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Techniques for assessing knee joint pain in arthritis.

Neugebauer V, Han JS, Adwanikar H, Fu Y, Ji G - Mol Pain (2007)

Bottom Line: The assessment of pain is of critical importance for mechanistic studies as well as for the validation of drug targets.They include measurements of the knee extension angle struggle threshold, hind limb withdrawal reflex threshold of knee compression force, and vocalizations in response to stimulation of the knee.A discussion of pain assessment in humans with arthritis pain conditions concludes this review.

View Article: PubMed Central - HTML - PubMed

Affiliation: Department of Neuroscience & Cell Biology, The University of Texas Medical Branch, Galveston, TX 77555-1069, USA. voneugeb@utmb.edu

ABSTRACT
The assessment of pain is of critical importance for mechanistic studies as well as for the validation of drug targets. This review will focus on knee joint pain associated with arthritis. Different animal models have been developed for the study of knee joint arthritis. Behavioral tests in animal models of knee joint arthritis typically measure knee joint pain rather indirectly. In recent years, however, progress has been made in the development of tests that actually evaluate the sensitivity of the knee joint in arthritis models. They include measurements of the knee extension angle struggle threshold, hind limb withdrawal reflex threshold of knee compression force, and vocalizations in response to stimulation of the knee. A discussion of pain assessment in humans with arthritis pain conditions concludes this review.

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Increased audible and ultrasonic vocalizations in the K/C model of arthritic pain. (A, B) Original recordings of ultrasonic vocalizations evoked by innocuous (upper trace) and noxious (lower trace) stimulation of the knee joint in a rat before (A) and after (B) induction of arthritis with intraarticular kaolin and carrageenan injections. Mechanical stimuli were applied for 15 s; duration of the recording period was 1 min. Vocalizations during and after stimulation (VDS and VAD, respectively) were analyzed separately. (C) Duration of audible and ultrasonic VDS increased significantly 6 h after induction of arthritis compared to the values measured in the same animals before arthritis (n = 16). Stimuli of innocuous (left side) and noxious (right side) intensities evoked VDS of longer duration in arthritic animals compared to controls. (D) Duration of ultrasonic, but not audible, VAD following innocuous (left) and noxious (right) stimuli increased significantly in the arthritis pain model (6 h postinduction; n = 16). Symbols and error bars represent mean ± SE. ** P < 0.01, *** P < 0.001. Reprinted from Han JS & Neugebauer V [54]. PAIN 2005;113-211-222. Used with permission from the International Association for the Study of Pain®.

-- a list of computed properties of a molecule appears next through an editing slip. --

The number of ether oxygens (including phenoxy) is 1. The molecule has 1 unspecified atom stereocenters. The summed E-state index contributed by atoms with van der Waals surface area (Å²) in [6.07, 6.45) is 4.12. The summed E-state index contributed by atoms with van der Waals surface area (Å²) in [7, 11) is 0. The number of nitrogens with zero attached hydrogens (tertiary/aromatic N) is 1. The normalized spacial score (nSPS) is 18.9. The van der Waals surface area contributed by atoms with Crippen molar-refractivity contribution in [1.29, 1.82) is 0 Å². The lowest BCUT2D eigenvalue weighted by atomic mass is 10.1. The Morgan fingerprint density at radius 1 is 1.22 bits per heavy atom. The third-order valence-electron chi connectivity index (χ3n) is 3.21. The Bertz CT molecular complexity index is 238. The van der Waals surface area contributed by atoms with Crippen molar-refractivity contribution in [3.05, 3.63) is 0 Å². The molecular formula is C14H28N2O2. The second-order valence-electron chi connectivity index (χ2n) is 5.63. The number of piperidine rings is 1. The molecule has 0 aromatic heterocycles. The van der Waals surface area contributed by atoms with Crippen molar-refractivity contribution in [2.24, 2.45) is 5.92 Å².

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Figure 3: Increased audible and ultrasonic vocalizations in the K/C model of arthritic pain. (A, B) Original recordings of ultrasonic vocalizations evoked by innocuous (upper trace) and noxious (lower trace) stimulation of the knee joint in a rat before (A) and after (B) induction of arthritis with intraarticular kaolin and carrageenan injections. Mechanical stimuli were applied for 15 s; duration of the recording period was 1 min. Vocalizations during and after stimulation (VDS and VAD, respectively) were analyzed separately. (C) Duration of audible and ultrasonic VDS increased significantly 6 h after induction of arthritis compared to the values measured in the same animals before arthritis (n = 16). Stimuli of innocuous (left side) and noxious (right side) intensities evoked VDS of longer duration in arthritic animals compared to controls. (D) Duration of ultrasonic, but not audible, VAD following innocuous (left) and noxious (right) stimuli increased significantly in the arthritis pain model (6 h postinduction; n = 16). Symbols and error bars represent mean ± SE. ** P < 0.01, *** P < 0.001. Reprinted from Han JS & Neugebauer V [54]. PAIN 2005;113-211-222. Used with permission from the International Association for the Study of Pain®.

Mentions: Rodents vocalize in the audible and ultrasonic ranges. When evoked by noxious stimuli, audible vocalizations represent a nocifensive reaction whereas ultrasonic vocalizations in the 22 kHz range reflect an emotional-affective response [51,54]. The threshold of audible vocalizations has been measured by compressing the knee of manually restrained rats with a calibrated forceps as described above [33]. Vocalization thresholds are significantly decreased for one week in rats with a K/C arthritis (see Figure 2) and for two weeks in the CFA knee joint arthritis model [33]. A recording chamber and computerized analysis system has been developed to measure simultaneously audible and ultrasonic vocalizations evoked by stimulation of the knee [51,54]. Rate and duration of audible and ultrasonic vocalizations are increased in rats with a K/C knee joint arthritis [51]. It should be noted that the functional relationship between audible and ultrasonic vocalizations, which are generated by different neural mechanisms, has not been addressed in these studies. Vocalizations that occur during stimulation (VDS) and vocalizations that outlast the stimulus (vocalization afterdischarges, VAD) have also been analyzed separately. VDS are organized in the brainstem at the medullary level whereas VAD are organized in the limbic forebrain, including the amygdala. Figure 3 shows that both VDS and VAD increase in rats with a K/C arthritis [54].